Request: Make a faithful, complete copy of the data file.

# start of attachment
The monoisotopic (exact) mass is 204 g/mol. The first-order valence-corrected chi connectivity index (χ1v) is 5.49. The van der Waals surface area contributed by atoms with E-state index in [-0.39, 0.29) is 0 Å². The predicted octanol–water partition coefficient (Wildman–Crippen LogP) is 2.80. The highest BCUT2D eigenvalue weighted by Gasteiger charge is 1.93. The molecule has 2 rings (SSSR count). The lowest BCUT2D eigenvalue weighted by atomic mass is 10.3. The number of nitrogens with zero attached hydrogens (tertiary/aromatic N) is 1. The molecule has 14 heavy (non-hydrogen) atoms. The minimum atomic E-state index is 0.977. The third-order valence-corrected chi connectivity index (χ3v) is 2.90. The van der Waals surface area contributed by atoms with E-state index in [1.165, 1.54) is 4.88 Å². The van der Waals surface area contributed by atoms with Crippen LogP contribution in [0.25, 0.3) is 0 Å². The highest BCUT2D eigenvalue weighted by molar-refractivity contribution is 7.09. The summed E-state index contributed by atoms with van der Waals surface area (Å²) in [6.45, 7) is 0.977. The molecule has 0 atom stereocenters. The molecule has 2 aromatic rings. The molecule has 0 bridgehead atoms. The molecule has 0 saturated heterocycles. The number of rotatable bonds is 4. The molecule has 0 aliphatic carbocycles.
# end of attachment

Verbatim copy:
The monoisotopic (exact) mass is 204 g/mol. The first-order valence-corrected chi connectivity index (χ1v) is 5.49. The van der Waals surface area contributed by atoms with E-state index in [-0.39, 0.29) is 0 Å². The predicted octanol–water partition coefficient (Wildman–Crippen LogP) is 2.80. The highest BCUT2D eigenvalue weighted by Gasteiger charge is 1.93. The molecule has 2 rings (SSSR count). The lowest BCUT2D eigenvalue weighted by atomic mass is 10.3. The number of nitrogens with zero attached hydrogens (tertiary/aromatic N) is 1. The molecule has 14 heavy (non-hydrogen) atoms. The minimum atomic E-state index is 0.977. The third-order valence-corrected chi connectivity index (χ3v) is 2.90. The van der Waals surface area contributed by atoms with E-state index in [1.165, 1.54) is 4.88 Å². The van der Waals surface area contributed by atoms with Crippen LogP contribution in [0.25, 0.3) is 0 Å². The highest BCUT2D eigenvalue weighted by molar-refractivity contribution is 7.09. The summed E-state index contributed by atoms with van der Waals surface area (Å²) in [6.45, 7) is 0.977. The molecule has 0 atom stereocenters. The molecule has 2 aromatic rings. The molecule has 0 bridgehead atoms. The molecule has 0 saturated heterocycles. The number of rotatable bonds is 4. The molecule has 0 aliphatic carbocycles.